Assoc. for Molecular Path. et al. v. Myriad Genetics, Inc., No. 12-398 (U.S., June 13, 2013).
The Supreme Court decided today that “[a] naturally occurring DNA segment is a product of nature and not patent eligible merely because it has been isolated” under 35 U.S.C. Section 101. Therefore, naturally occurring DNA sequences containing both intron and exon sequences are no longer patentable, even if isolated. The Court, however, also decided that synthetically-generated strands of DNA, called cDNA, are eligible for patent protection. This decision was in accordance with the one advocated by the Obama administration.
The Court did note that “insofar as very short series of DNA may have no intervening introns to remove when creating cDNA,” under such circumstance, “a short strand of cDNA may be indistinguishable from natural DNA.” Therefore there it would appear that isolated primer sequences per se which are indistinguishable from natural DNA are also no longer patentable subject matter. Also, it is noteworthy that prokaryotic DNA does not contain introns, and therefore, cDNA derived from prokaryotic organisms also appears to no longer be patentable subject matter as well.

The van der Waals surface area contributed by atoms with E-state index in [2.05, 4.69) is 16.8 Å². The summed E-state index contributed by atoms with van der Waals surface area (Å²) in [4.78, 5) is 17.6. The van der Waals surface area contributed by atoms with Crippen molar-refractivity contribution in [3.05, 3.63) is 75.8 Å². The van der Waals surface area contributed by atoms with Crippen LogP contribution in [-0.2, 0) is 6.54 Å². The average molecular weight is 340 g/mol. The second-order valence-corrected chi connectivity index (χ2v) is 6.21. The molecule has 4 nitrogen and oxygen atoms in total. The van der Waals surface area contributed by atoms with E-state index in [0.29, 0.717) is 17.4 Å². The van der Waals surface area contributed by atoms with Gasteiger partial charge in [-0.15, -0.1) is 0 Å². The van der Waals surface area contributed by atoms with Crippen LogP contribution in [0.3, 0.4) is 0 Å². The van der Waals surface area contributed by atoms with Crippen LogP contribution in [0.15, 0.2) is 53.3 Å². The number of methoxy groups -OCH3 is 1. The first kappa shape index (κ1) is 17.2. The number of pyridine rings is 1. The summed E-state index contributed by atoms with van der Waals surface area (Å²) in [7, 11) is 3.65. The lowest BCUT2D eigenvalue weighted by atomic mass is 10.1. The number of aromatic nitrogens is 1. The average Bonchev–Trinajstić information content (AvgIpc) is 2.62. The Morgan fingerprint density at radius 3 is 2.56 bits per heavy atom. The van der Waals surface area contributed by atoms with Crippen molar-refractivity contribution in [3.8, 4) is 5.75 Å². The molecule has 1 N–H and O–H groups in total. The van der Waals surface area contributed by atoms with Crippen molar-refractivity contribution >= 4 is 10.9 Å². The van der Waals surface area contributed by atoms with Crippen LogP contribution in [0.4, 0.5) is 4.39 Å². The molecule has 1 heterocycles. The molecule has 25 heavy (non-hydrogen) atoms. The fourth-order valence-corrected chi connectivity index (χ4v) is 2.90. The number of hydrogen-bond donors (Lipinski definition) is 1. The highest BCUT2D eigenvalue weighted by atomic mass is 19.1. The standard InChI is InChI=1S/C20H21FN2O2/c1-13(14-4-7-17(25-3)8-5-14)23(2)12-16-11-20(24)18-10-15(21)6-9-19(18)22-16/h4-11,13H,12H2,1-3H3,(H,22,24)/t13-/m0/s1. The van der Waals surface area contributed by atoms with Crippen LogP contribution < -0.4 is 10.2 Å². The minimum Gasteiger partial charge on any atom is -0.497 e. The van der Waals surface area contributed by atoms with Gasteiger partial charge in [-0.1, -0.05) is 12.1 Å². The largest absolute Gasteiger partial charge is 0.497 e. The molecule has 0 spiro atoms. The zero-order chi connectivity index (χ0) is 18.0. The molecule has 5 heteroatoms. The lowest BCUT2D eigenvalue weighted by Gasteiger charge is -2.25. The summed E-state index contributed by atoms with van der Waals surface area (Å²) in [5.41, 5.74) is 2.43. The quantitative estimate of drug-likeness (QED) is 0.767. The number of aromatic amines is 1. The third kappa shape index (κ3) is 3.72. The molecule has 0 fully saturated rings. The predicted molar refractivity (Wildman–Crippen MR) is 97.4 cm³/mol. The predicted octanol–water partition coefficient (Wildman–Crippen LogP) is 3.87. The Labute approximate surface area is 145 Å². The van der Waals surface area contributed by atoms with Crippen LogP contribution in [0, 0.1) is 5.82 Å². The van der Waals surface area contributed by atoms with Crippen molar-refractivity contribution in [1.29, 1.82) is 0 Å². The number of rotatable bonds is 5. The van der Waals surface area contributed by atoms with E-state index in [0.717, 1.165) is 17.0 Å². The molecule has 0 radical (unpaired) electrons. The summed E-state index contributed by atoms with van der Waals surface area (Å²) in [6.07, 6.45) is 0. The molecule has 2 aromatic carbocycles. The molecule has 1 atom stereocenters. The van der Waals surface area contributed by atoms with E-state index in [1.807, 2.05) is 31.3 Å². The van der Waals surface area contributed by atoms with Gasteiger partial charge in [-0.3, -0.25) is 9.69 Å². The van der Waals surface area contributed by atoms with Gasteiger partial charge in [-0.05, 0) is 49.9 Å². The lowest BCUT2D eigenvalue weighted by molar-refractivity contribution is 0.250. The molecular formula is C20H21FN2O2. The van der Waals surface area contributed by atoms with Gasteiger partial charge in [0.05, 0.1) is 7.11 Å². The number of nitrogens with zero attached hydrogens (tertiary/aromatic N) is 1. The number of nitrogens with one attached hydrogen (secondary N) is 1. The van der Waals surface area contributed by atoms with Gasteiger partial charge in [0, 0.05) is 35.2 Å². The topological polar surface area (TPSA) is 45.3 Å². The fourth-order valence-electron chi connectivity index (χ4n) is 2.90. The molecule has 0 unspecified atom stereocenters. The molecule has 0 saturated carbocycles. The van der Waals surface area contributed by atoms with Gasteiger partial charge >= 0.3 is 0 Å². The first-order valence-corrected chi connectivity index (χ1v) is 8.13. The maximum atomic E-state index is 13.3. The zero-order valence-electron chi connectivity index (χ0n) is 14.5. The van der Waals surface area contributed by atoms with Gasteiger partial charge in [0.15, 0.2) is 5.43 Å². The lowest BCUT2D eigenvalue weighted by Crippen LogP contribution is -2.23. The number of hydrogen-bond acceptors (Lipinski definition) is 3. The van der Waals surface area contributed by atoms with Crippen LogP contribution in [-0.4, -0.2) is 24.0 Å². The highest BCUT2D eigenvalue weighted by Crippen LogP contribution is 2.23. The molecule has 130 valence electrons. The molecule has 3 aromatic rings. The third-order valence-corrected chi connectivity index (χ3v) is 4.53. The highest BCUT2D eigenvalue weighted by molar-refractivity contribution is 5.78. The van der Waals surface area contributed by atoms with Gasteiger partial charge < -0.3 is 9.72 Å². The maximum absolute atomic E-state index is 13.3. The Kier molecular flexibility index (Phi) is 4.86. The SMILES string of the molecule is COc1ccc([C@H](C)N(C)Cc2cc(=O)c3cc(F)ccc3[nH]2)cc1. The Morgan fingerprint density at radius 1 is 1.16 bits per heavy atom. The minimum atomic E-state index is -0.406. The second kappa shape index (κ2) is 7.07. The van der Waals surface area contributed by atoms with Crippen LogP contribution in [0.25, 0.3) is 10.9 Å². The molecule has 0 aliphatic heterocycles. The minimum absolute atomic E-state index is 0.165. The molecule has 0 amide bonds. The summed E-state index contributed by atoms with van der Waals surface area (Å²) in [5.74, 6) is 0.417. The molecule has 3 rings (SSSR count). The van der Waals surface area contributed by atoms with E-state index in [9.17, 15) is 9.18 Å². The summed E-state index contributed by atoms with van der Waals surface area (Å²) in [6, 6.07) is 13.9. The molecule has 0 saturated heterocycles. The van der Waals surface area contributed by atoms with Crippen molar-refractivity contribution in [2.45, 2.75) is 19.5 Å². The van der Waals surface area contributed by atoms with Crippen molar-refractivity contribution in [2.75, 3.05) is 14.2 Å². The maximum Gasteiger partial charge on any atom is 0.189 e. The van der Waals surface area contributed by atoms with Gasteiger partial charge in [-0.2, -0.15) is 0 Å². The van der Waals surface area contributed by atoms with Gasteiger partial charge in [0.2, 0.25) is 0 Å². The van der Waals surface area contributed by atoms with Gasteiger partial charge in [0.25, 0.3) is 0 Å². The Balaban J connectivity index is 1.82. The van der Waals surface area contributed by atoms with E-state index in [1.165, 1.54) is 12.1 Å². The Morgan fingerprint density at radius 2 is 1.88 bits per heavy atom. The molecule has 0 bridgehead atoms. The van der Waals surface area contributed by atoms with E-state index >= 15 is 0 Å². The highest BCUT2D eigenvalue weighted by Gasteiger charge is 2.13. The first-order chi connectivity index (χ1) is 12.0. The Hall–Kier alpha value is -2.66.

The Court said that it was “merely hold[ing] that genes and the information they encode are not patent eligible under §101 simply because they have been isolated from the surrounding genetic material,”, and the Court noted explicitly that their decision did not reach new methods claims based on naturally occurring DNA, methods of manipulating naturally occuring DNA, or new applications of knowledge basd on genes. Therefore, patentability of methods based on knowledge of new genes should remain intact.
Open questions remain after this decision. There are several classes of compounds which are useful for biotechnology which were not addressed by this opinion, such as amino acid sequences (proteins) and RNA (mRNA, siRNA, and the like), that are identical to those found in nature. It remains to be seen if the Myriad decision is extended by other courts to polypeptides and RNA that are identical to those found in nature. Commentary from other sources indicate that many are hopeful that this decision will be limited to DNA sequences that are identical to human genes and not extended to other molecules such as polypeptides and RNA.